Rutgers Breaks Ground on Center for Adult Autism Services' New Facility

autism groundbreaking ceremony photo with chancellor molloy

The center offers adults with autism spectrum disorder a unique support program to help them live independent and fulfilling lives

Rutgers University broke ground yesterday on the new state-of-the-art facility that will house the Rutgers Center for Adult Autism Services (RCAAS), which provides employment, vocational training and other services to individuals with autism.

The center, located on the Douglass Campus of Rutgers University-New Brunswick, is the first of its kind at a higher education institution in the United States. The new building, expected to open in 2020, will allow the center to more than double its capacity from 12 to 30 participants.  The project, estimated to cost $9.5 million, is financed by philanthropic funds.

“This center will have a lasting impact on the lives of adults with autism in New Jersey and across the country,” Rutgers President Robert L. Barchi said at the groundbreaking event.

RCAAS, established in 2016, serves adults with autism by providing meaningful, paid employment and integration into the Rutgers community. The new facility will include vocational and life skills teaching areas, high-tech meeting rooms and amenities intended to provide a welcoming environment for program participants and other members of the surrounding community, including Rutgers students, faculty and staff.

Mel Karmazin, the former CEO of Sirius XM Radio, was a key leader in fundraising for the project along with his daughter Dina Karmazin Elkins, executive director of the Mel Karmazin Foundation. Dina Karmazin’s son, Hunter, was diagnosed with autism at age 2, and the Karmazin Foundation has been active in autism causes.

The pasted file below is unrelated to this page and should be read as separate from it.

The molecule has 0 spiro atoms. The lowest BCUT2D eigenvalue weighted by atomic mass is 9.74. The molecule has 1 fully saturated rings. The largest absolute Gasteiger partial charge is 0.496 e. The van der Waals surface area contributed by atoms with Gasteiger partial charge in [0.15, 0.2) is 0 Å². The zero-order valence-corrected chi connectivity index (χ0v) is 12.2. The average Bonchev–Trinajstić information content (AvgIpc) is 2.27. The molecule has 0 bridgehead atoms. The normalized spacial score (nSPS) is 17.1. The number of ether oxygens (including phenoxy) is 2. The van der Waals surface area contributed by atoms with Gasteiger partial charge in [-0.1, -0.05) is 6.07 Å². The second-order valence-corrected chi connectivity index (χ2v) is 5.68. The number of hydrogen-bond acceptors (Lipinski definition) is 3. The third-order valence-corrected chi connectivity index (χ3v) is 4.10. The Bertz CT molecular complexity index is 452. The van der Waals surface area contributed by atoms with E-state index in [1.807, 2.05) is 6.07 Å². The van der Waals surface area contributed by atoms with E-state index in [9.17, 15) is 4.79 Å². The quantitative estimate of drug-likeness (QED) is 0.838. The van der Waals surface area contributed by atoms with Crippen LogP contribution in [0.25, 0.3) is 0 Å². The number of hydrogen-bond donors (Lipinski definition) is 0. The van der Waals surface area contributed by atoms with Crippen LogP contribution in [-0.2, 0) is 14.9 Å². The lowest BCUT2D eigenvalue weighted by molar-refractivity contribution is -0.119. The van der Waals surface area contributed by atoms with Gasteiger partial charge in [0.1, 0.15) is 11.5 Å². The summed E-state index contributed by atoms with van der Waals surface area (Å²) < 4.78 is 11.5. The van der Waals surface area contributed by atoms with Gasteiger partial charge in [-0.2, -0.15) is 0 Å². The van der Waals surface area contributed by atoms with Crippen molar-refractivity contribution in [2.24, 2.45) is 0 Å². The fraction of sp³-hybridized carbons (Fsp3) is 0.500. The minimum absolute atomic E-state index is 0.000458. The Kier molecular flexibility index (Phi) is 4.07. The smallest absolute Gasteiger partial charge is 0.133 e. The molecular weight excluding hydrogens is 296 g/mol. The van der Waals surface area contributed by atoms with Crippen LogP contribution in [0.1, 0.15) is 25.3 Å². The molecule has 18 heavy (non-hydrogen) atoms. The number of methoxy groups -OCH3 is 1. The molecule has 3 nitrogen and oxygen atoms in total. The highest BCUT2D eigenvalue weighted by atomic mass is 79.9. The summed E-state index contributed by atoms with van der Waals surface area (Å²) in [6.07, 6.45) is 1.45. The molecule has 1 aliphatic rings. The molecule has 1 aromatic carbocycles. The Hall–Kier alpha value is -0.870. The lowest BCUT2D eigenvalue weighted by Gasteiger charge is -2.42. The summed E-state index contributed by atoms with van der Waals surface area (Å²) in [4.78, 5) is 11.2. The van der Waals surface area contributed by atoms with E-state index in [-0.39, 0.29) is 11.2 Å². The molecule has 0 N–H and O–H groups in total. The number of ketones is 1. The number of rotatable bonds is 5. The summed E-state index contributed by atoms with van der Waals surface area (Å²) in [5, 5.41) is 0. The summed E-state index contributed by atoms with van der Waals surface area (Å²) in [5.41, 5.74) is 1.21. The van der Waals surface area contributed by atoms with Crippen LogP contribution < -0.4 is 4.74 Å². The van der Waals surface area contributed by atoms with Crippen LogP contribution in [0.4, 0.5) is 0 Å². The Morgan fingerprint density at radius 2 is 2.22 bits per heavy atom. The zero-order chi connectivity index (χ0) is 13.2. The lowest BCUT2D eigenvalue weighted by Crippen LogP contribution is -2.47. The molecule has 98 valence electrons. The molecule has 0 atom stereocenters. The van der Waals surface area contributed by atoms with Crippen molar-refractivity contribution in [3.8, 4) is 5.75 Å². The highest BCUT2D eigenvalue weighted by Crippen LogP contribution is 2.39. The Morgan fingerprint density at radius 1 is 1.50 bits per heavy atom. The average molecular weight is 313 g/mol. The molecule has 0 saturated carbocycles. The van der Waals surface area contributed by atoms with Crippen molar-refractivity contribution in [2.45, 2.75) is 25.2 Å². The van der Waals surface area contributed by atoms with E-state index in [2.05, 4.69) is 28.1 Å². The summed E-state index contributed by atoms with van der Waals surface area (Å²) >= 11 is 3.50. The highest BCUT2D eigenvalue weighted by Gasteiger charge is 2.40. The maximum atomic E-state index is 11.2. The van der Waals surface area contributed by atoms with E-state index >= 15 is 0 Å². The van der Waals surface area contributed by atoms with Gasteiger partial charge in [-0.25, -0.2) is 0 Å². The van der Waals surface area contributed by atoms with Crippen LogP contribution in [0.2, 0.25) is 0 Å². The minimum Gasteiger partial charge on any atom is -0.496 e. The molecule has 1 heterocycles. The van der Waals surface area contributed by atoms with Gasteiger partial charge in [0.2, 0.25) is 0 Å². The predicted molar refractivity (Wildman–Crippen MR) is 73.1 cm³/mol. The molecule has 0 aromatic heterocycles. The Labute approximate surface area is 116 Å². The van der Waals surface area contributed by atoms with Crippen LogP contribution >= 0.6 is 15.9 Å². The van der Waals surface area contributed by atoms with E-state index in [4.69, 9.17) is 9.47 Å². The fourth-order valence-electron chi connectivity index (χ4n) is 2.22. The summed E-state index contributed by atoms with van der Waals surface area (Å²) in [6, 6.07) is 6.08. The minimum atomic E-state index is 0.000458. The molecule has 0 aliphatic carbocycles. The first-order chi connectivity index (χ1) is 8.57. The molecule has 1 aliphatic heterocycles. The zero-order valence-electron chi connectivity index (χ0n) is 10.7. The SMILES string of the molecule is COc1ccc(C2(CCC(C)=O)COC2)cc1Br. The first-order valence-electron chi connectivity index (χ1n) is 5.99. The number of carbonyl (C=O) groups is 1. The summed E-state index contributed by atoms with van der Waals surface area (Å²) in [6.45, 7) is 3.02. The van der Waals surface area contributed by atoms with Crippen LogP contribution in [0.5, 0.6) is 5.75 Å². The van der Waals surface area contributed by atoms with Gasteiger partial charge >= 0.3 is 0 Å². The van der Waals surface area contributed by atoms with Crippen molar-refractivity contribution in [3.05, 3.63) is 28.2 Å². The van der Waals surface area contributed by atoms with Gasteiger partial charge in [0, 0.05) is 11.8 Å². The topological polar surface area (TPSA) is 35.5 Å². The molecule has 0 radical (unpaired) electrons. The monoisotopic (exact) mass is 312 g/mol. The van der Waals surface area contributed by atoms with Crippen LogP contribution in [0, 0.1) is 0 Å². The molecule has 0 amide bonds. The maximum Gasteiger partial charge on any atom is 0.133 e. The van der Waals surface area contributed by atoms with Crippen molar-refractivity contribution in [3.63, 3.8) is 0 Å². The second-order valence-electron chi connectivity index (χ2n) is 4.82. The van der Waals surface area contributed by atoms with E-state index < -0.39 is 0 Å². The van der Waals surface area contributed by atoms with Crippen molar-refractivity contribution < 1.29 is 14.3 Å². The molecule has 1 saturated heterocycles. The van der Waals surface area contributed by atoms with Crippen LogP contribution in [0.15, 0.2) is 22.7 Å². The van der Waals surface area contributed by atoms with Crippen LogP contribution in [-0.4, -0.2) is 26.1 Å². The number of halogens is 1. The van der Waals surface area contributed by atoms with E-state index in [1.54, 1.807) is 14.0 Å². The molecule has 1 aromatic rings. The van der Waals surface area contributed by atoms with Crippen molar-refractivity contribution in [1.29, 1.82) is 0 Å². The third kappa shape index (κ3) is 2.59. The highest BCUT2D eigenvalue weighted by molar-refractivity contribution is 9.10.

“What would be a better place to house a center that would create jobs for adults on the spectrum than a college campus?” Mel Karmazin said at the groundbreaking.

“At Rutgers, there are so many benefits for these participants, including transportation and food services. Graduate students in psychiatry can benefit in having the adults on campus, and the adults benefit from the graduate students available for their needs,” Karmazin said.

“While we wish that there were other places like this, we are hopeful that we will be able to demonstrate how beneficial this program is so that it can serve as a model. There are far too many adults out there that are on the spectrum for us not to do everything we can do to create more jobs and opportunities for them,” Karmazin added.

Current participants work five days a week in paid, on-campus jobs in areas such as food service, horticulture maintenance, the Rutgers Golf Course and document and records management. Participants also benefit from individualized services to help them succeed on the job and maintain their independence in the community.

Continue reading about the Center on Rutgers Today.